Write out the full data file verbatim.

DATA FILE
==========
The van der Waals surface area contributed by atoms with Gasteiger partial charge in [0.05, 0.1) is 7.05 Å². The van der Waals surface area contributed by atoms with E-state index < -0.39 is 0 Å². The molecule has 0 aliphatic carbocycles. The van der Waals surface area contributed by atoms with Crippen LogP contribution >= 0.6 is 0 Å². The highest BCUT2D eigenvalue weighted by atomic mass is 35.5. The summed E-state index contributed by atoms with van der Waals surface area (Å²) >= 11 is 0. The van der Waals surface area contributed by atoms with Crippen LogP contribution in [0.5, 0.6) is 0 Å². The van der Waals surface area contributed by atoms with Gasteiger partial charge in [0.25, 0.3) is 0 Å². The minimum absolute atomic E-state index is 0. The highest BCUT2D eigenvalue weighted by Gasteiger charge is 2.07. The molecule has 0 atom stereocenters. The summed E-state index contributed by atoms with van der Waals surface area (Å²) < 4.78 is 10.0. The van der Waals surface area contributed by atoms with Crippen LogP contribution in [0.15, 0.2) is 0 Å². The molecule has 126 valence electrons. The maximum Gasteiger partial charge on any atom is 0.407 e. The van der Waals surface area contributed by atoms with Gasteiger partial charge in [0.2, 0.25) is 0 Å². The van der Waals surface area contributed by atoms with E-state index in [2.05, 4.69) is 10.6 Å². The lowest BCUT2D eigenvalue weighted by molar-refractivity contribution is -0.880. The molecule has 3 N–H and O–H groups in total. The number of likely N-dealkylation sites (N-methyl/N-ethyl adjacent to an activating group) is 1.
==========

The van der Waals surface area contributed by atoms with Gasteiger partial charge in [0.05, 0.1) is 7.05 Å². The van der Waals surface area contributed by atoms with E-state index < -0.39 is 0 Å². The molecule has 0 aliphatic carbocycles. The van der Waals surface area contributed by atoms with Crippen LogP contribution >= 0.6 is 0 Å². The highest BCUT2D eigenvalue weighted by atomic mass is 35.5. The summed E-state index contributed by atoms with van der Waals surface area (Å²) >= 11 is 0. The van der Waals surface area contributed by atoms with Crippen LogP contribution in [0.5, 0.6) is 0 Å². The van der Waals surface area contributed by atoms with Gasteiger partial charge in [0.25, 0.3) is 0 Å². The minimum absolute atomic E-state index is 0. The highest BCUT2D eigenvalue weighted by Gasteiger charge is 2.07. The molecule has 0 atom stereocenters. The summed E-state index contributed by atoms with van der Waals surface area (Å²) < 4.78 is 10.0. The van der Waals surface area contributed by atoms with Crippen LogP contribution in [0.15, 0.2) is 0 Å². The molecule has 126 valence electrons. The maximum Gasteiger partial charge on any atom is 0.407 e. The van der Waals surface area contributed by atoms with Gasteiger partial charge in [0.2, 0.25) is 0 Å². The van der Waals surface area contributed by atoms with E-state index in [2.05, 4.69) is 10.6 Å². The lowest BCUT2D eigenvalue weighted by molar-refractivity contribution is -0.880. The molecule has 3 N–H and O–H groups in total. The number of likely N-dealkylation sites (N-methyl/N-ethyl adjacent to an activating group) is 1.